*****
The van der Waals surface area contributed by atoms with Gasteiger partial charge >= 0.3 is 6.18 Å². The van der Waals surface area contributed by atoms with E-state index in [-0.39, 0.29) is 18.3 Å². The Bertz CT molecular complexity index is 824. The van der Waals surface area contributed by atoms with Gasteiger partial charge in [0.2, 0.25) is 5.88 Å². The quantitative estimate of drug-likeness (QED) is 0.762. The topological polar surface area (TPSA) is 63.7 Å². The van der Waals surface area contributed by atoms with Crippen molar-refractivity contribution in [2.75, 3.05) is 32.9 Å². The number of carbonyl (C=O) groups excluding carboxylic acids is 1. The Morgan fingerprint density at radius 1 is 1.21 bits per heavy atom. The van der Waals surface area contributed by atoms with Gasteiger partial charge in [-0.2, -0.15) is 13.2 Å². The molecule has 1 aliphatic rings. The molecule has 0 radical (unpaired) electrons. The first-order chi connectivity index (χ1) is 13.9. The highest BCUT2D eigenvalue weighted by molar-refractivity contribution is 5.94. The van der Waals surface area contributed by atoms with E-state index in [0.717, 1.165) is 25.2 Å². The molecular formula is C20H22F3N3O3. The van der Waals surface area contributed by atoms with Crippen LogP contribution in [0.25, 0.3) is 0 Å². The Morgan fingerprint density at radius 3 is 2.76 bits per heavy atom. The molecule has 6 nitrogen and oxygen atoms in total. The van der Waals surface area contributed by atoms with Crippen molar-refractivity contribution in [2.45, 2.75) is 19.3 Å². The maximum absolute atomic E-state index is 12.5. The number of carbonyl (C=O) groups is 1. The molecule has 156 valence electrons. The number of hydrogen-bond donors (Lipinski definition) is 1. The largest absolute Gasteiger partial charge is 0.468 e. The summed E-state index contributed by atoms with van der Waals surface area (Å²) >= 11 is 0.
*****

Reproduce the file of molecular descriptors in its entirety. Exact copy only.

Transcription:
The van der Waals surface area contributed by atoms with Gasteiger partial charge >= 0.3 is 6.18 Å². The van der Waals surface area contributed by atoms with E-state index in [-0.39, 0.29) is 18.3 Å². The Bertz CT molecular complexity index is 824. The van der Waals surface area contributed by atoms with Gasteiger partial charge in [0.2, 0.25) is 5.88 Å². The quantitative estimate of drug-likeness (QED) is 0.762. The topological polar surface area (TPSA) is 63.7 Å². The van der Waals surface area contributed by atoms with Crippen molar-refractivity contribution in [2.75, 3.05) is 32.9 Å². The number of carbonyl (C=O) groups excluding carboxylic acids is 1. The Morgan fingerprint density at radius 1 is 1.21 bits per heavy atom. The van der Waals surface area contributed by atoms with Gasteiger partial charge in [-0.2, -0.15) is 13.2 Å². The molecule has 1 aliphatic rings. The molecule has 0 radical (unpaired) electrons. The first-order chi connectivity index (χ1) is 13.9. The highest BCUT2D eigenvalue weighted by molar-refractivity contribution is 5.94. The van der Waals surface area contributed by atoms with E-state index in [0.717, 1.165) is 25.2 Å². The molecular formula is C20H22F3N3O3. The van der Waals surface area contributed by atoms with Crippen LogP contribution in [0.25, 0.3) is 0 Å². The Morgan fingerprint density at radius 3 is 2.76 bits per heavy atom. The molecule has 6 nitrogen and oxygen atoms in total. The van der Waals surface area contributed by atoms with Crippen molar-refractivity contribution in [2.45, 2.75) is 19.3 Å². The maximum absolute atomic E-state index is 12.5. The number of carbonyl (C=O) groups is 1. The molecule has 156 valence electrons. The number of hydrogen-bond donors (Lipinski definition) is 1. The largest absolute Gasteiger partial charge is 0.468 e. The summed E-state index contributed by atoms with van der Waals surface area (Å²) >= 11 is 0.